search slide
search slide
pages bottom

Acer puts its bets on open-source VR, touts support for Razer’s OSVR in latest gaming PCs

On Thursday morning, Acer held its 2016 Global Press Conference in New York City, revealing a number of new products that should get your mouth watering. One of the announcements made during the event is that Acer plans to use technology in devices and computers that support the Open Source Virtual Reality (OSVR) platform. The latter solutions will actually be packed with Nvidia’s GeForce GTX 980 and Titan graphics processors, making them compatible with today’s VR products on the market.

“OSVR presents a great complement to our plans for bringing Acer into the virtual reality industry,” says James Lin, general manager of consumer notebooks for Acer. “The open-source ecosystem allows VR enthusiasts and gamers to use our products for VR-related experiences without worrying about compatibility with other technologies.”

Related: OSVR Hacker Dev Kit Hands-on: Twice the Rift at half the price

OSVR is essentially a platform based on the open-source Apache 2.0 license that allows all VR-based headsets and controllers from all manufacturers to work with any OSVR-enabled game. According to the website, it’s a “movement” to unify VR (virtual reality) and AR (augmented or “mixed” reality) technologies.  The platform aims to reduce fragmentation so that developers don’t have to worry about hardware and content support when creating applications.

A headset based on OSVR hit the scene during CES 2015 thanks to Razer and Sensics. The device was served up to developers as a $300 “hacker development kit” six months later followed by public pre-orders in October and a full commercial release of the kit in November 2015. The kit includes a 5.5-inch OLED Full HD module, a dual lens optics module, a mainboard module with a sensor hub, a faceplate module, an HMD mechanical module, and a belt box module.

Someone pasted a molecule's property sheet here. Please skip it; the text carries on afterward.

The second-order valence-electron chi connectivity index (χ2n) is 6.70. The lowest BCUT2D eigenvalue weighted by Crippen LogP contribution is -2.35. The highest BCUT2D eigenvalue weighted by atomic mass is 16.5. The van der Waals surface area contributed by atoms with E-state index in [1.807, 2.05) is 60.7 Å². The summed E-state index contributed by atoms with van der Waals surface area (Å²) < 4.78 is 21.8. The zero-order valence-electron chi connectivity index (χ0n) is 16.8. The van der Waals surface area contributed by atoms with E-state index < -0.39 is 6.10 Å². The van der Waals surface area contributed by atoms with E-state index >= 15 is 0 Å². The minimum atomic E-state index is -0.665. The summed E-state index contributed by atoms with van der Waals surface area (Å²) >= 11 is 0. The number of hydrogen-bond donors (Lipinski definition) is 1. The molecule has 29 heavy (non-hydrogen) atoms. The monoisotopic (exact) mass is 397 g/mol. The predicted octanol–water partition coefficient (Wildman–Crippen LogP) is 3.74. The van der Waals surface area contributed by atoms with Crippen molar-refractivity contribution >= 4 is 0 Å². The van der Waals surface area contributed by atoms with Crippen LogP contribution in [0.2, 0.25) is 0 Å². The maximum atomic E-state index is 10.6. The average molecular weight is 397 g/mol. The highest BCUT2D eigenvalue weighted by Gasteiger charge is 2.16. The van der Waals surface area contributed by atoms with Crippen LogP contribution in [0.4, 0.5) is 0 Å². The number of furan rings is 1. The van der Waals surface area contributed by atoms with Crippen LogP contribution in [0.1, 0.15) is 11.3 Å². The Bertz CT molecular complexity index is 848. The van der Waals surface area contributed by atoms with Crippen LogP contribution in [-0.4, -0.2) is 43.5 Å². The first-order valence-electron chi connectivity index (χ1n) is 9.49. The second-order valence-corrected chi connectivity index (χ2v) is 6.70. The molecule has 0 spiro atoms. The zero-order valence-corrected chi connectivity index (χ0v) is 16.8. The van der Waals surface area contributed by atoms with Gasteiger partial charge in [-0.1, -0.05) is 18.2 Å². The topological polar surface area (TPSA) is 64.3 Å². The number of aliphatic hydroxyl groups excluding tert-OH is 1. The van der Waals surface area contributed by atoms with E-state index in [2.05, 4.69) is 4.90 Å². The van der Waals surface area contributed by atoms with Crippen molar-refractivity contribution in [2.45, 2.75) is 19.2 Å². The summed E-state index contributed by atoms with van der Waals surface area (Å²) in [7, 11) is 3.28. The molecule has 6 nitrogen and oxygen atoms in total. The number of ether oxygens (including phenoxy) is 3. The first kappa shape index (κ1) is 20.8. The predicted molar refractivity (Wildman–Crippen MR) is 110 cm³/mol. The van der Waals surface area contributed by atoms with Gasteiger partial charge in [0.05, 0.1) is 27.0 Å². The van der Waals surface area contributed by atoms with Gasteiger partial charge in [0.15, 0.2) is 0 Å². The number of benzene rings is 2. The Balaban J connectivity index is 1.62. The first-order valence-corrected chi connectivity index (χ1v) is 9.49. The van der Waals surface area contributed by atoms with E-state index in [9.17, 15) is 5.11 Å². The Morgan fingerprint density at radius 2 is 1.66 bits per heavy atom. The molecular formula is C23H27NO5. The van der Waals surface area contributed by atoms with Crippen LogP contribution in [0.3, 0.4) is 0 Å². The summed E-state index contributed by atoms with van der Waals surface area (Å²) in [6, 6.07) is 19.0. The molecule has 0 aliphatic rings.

Despite the hacker kit made available by Razer, device builders can create their own OSVR-based solutions from scratch by downloading a set of 3D-Files. Builders can also toss in additional components to upgrade Razer’s current hacker kit such as extra positional trackers and cameras. Users can even switch out the faceplate, displays, and optics system to get the best VR experience possible and keep up with industry standards.

According to the OSVR collective, modifications to the hacker kit, “derivative work,” and schematics are automatically licensed back to Razer. In turn, the company can freely re-license the technology to the community under the kit’s Module Development Kit (MDK) license. This license is actually modeled after Google’s own Project Ara Module Development kit.

The OSVR collective said on Thursday that Acer is the latest to jump on board the open-source initiative, joining more than 350 partners. Listed “industry leaders” include Nod, Leap Motion, Razer, Intel, Gearbox Software, Sensics, and more. The client list extends from educators to VR headset/peripheral manufacturers to content producers.

“With 40 years of knowledge and experience in computing and communication, Acer recently affirmed plans to expand its interests into the VR industry,’ the OSVR collective says. “Technology research focused on VR experiences is underway at the company, and it plans to work toward VR devices that are compatible within the OSVR ecosystem.”

News of Acer’s involvement follows a recent announcement that Unreal Engine 4.12 from Epic Games will feature native OSVR support. That means game developers using this engine will have full support for the many VR headsets and controllers that are available now and have yet to come. The news also means that a huge number of upcoming games won’t be locked to a specific VR headset, which should be good news for consumers indecisive about which headset to purchase.

Leave a Reply

Captcha image